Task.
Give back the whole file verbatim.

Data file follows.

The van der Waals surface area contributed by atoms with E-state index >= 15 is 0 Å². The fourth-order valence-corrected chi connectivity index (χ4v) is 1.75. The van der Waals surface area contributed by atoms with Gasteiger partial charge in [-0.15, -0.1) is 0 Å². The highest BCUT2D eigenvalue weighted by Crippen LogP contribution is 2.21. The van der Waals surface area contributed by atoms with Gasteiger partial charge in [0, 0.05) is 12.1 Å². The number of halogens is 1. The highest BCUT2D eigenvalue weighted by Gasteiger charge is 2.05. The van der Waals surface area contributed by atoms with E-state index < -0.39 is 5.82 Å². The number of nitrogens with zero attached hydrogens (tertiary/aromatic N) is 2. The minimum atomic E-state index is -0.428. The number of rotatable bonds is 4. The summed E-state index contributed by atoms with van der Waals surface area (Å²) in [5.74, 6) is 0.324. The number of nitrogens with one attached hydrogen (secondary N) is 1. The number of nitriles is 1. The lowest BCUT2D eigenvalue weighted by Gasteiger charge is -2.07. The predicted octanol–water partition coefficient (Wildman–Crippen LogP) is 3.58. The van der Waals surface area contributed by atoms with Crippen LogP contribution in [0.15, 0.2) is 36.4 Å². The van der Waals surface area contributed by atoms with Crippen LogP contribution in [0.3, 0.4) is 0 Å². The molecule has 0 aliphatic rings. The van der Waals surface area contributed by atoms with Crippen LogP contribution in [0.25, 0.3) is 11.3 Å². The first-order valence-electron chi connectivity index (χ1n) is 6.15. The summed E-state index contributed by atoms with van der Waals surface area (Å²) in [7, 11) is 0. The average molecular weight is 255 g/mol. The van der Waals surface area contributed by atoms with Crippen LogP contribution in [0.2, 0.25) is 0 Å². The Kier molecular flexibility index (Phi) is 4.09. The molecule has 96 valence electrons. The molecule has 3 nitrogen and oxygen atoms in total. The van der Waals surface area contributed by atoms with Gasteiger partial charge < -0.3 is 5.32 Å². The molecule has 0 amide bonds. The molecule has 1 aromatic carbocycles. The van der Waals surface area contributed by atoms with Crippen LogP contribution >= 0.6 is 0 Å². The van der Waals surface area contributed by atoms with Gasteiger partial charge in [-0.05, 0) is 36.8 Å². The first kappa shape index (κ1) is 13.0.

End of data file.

The van der Waals surface area contributed by atoms with E-state index >= 15 is 0 Å². The fourth-order valence-corrected chi connectivity index (χ4v) is 1.75. The van der Waals surface area contributed by atoms with Gasteiger partial charge in [-0.15, -0.1) is 0 Å². The highest BCUT2D eigenvalue weighted by Crippen LogP contribution is 2.21. The van der Waals surface area contributed by atoms with Gasteiger partial charge in [0, 0.05) is 12.1 Å². The number of halogens is 1. The highest BCUT2D eigenvalue weighted by Gasteiger charge is 2.05. The van der Waals surface area contributed by atoms with E-state index < -0.39 is 5.82 Å². The number of nitrogens with zero attached hydrogens (tertiary/aromatic N) is 2. The minimum atomic E-state index is -0.428. The number of rotatable bonds is 4. The summed E-state index contributed by atoms with van der Waals surface area (Å²) in [5.74, 6) is 0.324. The number of nitrogens with one attached hydrogen (secondary N) is 1. The number of nitriles is 1. The lowest BCUT2D eigenvalue weighted by Gasteiger charge is -2.07. The predicted octanol–water partition coefficient (Wildman–Crippen LogP) is 3.58. The van der Waals surface area contributed by atoms with Crippen LogP contribution in [0.15, 0.2) is 36.4 Å². The van der Waals surface area contributed by atoms with Crippen LogP contribution in [0.3, 0.4) is 0 Å². The molecule has 0 aliphatic rings. The van der Waals surface area contributed by atoms with Crippen LogP contribution in [0.25, 0.3) is 11.3 Å². The first-order valence-electron chi connectivity index (χ1n) is 6.15. The summed E-state index contributed by atoms with van der Waals surface area (Å²) in [7, 11) is 0. The average molecular weight is 255 g/mol. The van der Waals surface area contributed by atoms with Crippen LogP contribution in [0.2, 0.25) is 0 Å². The Kier molecular flexibility index (Phi) is 4.09. The molecule has 96 valence electrons. The molecule has 3 nitrogen and oxygen atoms in total. The van der Waals surface area contributed by atoms with Gasteiger partial charge < -0.3 is 5.32 Å². The molecule has 0 amide bonds. The molecule has 1 aromatic carbocycles. The van der Waals surface area contributed by atoms with Crippen LogP contribution >= 0.6 is 0 Å². The van der Waals surface area contributed by atoms with Gasteiger partial charge in [-0.05, 0) is 36.8 Å². The first kappa shape index (κ1) is 13.0.